5 Time-Tested Steps to Growing Perfectly Purple Eggplant

5 Time-Tested Steps to Growing Perfectly Purple Eggplant
iStock/nuttakit

Have you been gardening for a few years? Do you feel like you’re ready for a challenge? Me too! This season my gardening challenge is to grow a couple varieties of eggplants successfully (as opposed to my other attempts, which were not so successful). While trapped inside all winter I’ve been boning up on all things eggplant. So, let me drop some knowledge on you about growing eggplant.

I devised a five-step plan for my eggplant endeavor. (It was color coded, indexed, and illustrated. Did I mention it was a really looong winter?)

Step 1: Choose the variety to grow

This step involved me sitting by the fire buried under a delightful avalanche of seed catalogs during a blizzard dreaming of days warm enough for growing eggplant.

Generally speaking, there are four types of eggplant: the oval-oblong shaped eggplant that you see in your local supermarket; Japanese eggplant that are long and slender; small fruited eggplant that include green, white, lavender, and purple varieties; and novelty eggplant that include exotic varieties such as orange Turkish eggplant, green Thai eggplant, and egg-shaped white eggplant.

My dog eventually unearthed me from the pile of seed catalogs, and I never actually bought the seeds. Why? Read on…

Step 2: Decide just how much of a challenge you want

I’m up for a challenge, but I’m not totally crazy. In other words, I had to decide if I was going to start growing eggplant from seeds indoors or simply buy seedlings from the local nursery. Based on my past (disastrous) experience, I decided to buy seedlings.

But, by all means, I encourage you to start seeds indoors from seeds. You’ll be rewarded by having a greater variety to choose from including heirloom choices. I strongly suggest growing your seedlings on a heat mat because they want to be very toasty warm.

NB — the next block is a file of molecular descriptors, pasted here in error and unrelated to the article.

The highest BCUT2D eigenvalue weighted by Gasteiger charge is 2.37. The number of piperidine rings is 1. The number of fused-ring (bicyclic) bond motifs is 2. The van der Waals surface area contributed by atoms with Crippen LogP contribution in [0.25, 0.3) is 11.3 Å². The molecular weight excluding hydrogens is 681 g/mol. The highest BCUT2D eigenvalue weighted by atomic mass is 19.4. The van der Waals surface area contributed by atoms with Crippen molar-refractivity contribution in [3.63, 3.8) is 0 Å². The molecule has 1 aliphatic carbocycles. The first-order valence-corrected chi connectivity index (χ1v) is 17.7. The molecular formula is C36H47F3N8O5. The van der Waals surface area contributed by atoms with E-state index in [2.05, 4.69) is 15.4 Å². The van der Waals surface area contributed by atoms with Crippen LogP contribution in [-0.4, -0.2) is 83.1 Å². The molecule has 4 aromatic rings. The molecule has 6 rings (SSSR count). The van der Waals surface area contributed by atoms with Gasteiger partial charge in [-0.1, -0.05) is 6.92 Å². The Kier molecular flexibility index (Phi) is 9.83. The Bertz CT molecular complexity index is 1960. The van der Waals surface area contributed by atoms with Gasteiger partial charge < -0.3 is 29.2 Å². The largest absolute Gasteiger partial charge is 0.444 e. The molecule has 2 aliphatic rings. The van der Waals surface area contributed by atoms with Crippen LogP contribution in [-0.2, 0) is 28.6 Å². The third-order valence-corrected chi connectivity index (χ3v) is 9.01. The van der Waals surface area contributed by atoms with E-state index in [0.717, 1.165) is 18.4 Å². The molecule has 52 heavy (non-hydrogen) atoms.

If, like me, you buy seedling from the nursery, resist the urge to put them in the ground too soon. The ideal growing temp for eggplant is above 70 degrees. So, for gardeners like me, that means they don’t go in the ground until the risk of frost has long past. I let my tomatoes be a guide. Once my tomato plants had been outside for a week and fared well then I planted my eggplant.

Step 3: Pop ’em in the ground

When the temp was finally warm enough for my eggplant seedlings I popped ’em in the ground. (Then I sat there and obsessively watched them for a long while. You can skip this step if you have a life.)

Give them the best soil possible by amending with compost. A soil pH of 5.5-6.5 is best.

I’m growing eggplant in a garden bed where I had previously grown lettuce. This is good because they shouldn’t grow in a garden bed where other nightshades (tomatoes, potatoes, peppers) have grown for the past two years. Why? To avoid the risk of pests.

Before planting I laid a black tarp on my soil for a couple days to try to warm it as much as possible. And I had garden stakes ready for when the plants get a bit bigger and need support.

Step 4: Avoid pests

At the moment I’ve got row covers on my eggplant to hopefully avoid flea beetles. When the plants are about 14 inches tall I’ll remove the covers and keep a look out for the little pests. If you don’t have a row cover, then consider planting eggplant in a large (at least 14 inches wide) pot. Place the pot on a table so that it is far away from the ground where the flea beetles live.

Step 5: Post gorgeous, envy-inducing Instagram pics of my harvest and get cooking!

I’ve been dreaming of this day ever since the avalanche of seed catalogs! I’ve made this grilled eggplant recipe before and can’t wait to try it with my home grown eggplant.

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Chris Hull

Chris is a gardener living in southern Maine.